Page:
With timely diagnosis, testicular cancer is most likely treatable and most often curable. It is the most common cancer in men 15 to 34 years old.
Cancer starts when cells in the body begin to grow out of control. Cells in nearly any part of the body can become cancer, and can spread to other areas of the body. Cancer that starts in the testicles is called testicular cancer.
Germ cell tumours
More than 90% of cancers of the testicle develop in special cells known as germ cells. These are the cells that make sperm. The 2 main types of germ cell tumours (GCTs) in men are:
- Non-seminomas, which are made up of embryonal carcinoma, yolk sac carcinoma, choriocarcinoma, and/or teratoma
Doctors can tell what type of testicular cancer you have by looking at the cells under a microscope.
These 2 types occur about equally. Many testicular cancers contain both seminoma and non-seminoma cells. These mixed germ cell tumours are treated as non-seminomas because they grow and spread like non-seminomas.
Tumours can also develop in the supportive and hormone-producing tissues, or stroma, of the testicles. These tumours are known as gonadal stromal tumours. They make up less than 5% of adult testicular tumours but up to 20% of childhood testicular tumours. The 2 main types are Leydig cell tumours and Sertoli cell tumours.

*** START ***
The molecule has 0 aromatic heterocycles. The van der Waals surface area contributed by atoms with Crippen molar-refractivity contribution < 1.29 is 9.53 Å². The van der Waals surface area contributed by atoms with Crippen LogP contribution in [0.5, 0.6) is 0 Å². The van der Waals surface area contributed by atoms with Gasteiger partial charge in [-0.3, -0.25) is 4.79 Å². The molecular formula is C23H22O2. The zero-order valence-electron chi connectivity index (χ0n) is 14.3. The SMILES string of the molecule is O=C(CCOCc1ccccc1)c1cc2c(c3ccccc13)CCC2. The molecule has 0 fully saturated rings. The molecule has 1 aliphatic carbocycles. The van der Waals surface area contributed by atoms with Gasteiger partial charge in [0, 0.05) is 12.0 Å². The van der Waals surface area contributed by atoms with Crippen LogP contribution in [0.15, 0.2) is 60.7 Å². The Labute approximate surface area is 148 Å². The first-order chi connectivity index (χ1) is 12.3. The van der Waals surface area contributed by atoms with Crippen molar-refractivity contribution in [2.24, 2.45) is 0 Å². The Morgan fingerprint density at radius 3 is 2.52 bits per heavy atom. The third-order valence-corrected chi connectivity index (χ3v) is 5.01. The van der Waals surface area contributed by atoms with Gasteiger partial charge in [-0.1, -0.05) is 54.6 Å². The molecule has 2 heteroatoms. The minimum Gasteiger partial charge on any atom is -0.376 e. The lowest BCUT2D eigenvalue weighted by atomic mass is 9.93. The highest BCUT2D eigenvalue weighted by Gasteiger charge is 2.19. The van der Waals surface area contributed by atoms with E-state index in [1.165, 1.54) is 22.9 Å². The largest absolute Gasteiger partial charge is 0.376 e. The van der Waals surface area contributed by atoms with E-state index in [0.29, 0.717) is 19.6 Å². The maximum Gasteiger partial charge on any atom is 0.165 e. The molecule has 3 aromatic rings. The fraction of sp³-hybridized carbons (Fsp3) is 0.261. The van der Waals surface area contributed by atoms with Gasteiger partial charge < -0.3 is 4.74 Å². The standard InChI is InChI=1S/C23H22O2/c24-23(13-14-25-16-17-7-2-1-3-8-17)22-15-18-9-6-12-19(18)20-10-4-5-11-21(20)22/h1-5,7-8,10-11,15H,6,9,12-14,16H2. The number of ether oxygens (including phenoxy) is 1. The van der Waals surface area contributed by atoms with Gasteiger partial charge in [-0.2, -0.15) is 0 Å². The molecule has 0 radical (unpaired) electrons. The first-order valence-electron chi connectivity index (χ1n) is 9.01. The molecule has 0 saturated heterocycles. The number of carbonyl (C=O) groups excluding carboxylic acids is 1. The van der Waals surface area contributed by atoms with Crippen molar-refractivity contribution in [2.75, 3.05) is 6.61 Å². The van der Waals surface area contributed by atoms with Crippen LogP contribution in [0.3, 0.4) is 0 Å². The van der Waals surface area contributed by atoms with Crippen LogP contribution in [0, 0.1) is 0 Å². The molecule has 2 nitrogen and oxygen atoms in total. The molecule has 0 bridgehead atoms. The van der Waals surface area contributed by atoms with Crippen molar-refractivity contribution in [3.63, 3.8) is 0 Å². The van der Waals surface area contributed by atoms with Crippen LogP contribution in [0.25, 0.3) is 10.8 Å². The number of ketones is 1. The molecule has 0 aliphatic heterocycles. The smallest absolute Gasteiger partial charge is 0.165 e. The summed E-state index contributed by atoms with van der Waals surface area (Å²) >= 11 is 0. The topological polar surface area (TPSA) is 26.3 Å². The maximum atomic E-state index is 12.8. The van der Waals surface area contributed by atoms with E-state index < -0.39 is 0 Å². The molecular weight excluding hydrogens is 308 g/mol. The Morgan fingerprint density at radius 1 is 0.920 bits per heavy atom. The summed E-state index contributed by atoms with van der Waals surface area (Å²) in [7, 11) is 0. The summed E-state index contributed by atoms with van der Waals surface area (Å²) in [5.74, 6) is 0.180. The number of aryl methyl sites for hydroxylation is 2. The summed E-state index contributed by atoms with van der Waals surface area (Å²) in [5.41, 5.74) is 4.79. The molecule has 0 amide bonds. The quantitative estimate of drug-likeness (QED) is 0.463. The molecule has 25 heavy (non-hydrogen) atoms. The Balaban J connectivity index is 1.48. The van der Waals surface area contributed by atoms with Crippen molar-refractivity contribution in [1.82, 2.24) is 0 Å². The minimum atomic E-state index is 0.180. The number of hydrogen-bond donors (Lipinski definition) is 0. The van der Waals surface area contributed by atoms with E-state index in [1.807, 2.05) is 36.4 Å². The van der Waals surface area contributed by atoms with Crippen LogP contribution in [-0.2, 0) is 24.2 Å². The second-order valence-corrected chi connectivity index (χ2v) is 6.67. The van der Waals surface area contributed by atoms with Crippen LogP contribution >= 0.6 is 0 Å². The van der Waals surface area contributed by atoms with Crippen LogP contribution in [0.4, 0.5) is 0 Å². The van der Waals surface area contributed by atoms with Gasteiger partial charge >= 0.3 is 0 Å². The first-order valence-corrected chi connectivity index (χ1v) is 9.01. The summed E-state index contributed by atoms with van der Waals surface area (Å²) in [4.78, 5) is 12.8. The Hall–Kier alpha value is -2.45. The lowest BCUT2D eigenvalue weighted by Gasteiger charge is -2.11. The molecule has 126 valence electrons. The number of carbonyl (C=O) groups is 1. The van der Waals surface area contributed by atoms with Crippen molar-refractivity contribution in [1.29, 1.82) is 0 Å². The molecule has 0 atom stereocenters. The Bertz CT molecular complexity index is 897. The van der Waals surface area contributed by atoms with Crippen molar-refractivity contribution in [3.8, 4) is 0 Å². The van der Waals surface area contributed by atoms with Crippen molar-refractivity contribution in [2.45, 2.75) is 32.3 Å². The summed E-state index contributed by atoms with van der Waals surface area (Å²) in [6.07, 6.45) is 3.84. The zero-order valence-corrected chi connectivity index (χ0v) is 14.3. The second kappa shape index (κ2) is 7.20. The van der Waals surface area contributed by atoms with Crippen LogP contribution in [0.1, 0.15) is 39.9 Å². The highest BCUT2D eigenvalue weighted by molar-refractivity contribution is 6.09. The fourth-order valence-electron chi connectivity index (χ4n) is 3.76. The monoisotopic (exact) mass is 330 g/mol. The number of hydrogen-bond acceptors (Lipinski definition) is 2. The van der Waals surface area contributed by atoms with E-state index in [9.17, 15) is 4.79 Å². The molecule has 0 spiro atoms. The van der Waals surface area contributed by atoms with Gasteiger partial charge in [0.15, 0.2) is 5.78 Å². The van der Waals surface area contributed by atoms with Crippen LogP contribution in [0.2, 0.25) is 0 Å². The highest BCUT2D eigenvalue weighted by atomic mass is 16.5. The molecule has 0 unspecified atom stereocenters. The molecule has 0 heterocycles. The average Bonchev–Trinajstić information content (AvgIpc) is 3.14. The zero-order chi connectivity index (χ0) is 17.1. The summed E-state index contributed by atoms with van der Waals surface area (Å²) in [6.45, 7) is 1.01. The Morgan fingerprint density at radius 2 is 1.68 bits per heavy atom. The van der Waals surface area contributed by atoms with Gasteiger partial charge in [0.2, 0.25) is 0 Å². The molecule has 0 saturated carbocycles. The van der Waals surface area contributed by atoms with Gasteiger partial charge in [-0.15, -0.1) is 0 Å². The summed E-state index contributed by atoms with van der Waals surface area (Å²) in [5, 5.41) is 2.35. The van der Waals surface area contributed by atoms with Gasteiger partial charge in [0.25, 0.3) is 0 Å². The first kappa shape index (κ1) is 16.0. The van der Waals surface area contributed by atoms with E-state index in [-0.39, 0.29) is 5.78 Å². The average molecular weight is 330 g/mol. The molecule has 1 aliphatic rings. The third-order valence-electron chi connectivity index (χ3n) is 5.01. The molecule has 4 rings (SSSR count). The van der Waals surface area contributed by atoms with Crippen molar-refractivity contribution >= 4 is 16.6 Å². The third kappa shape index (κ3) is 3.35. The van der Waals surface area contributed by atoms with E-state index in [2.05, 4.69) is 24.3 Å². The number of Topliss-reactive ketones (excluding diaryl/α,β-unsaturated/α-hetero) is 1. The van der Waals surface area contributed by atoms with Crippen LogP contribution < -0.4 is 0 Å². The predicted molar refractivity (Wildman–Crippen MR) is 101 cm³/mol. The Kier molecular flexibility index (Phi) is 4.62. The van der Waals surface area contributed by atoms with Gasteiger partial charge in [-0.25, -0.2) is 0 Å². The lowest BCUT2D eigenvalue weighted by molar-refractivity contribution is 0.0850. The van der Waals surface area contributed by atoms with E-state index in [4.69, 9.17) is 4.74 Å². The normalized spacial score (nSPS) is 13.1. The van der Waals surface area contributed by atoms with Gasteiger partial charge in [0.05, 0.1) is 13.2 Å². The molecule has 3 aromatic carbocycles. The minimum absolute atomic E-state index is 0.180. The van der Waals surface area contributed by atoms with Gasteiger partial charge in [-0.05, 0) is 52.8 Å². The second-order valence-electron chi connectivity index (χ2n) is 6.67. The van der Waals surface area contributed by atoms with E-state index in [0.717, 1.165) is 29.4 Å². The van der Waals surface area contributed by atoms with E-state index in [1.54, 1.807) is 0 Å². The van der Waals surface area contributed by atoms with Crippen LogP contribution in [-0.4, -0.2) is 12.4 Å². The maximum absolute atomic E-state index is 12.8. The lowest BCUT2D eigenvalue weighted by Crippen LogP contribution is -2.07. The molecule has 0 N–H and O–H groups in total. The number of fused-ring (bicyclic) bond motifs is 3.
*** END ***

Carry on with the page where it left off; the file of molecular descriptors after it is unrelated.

Secondary testicular cancers
Cancers that start in another organ and then spread to the testicle are called secondary testicular cancers. These are not true testicular cancers – they are named and treated based on where they started.
Lymphoma is the most common secondary testicular cancer. Testicular lymphoma occurs more often than primary testicular tumours in men older than 50. The outlook depends on the type and stage of lymphoma. The usual treatment is surgical removal, followed by radiation and/or chemotherapy.
In boys with acute leukemia, the leukemia cells can sometimes form a tumour in the testicle. Along with chemotherapy to treat the leukemia, this might require treatment with radiation or surgery to remove the testicle.
Cancers of the prostate, lung, skin (melanoma), kidney, and other organs also can spread to the testicles. The prognosis for these cancers tends to be poor because these cancers have usually spread widely to other organs as well. Treatment depends on the specific type of cancer.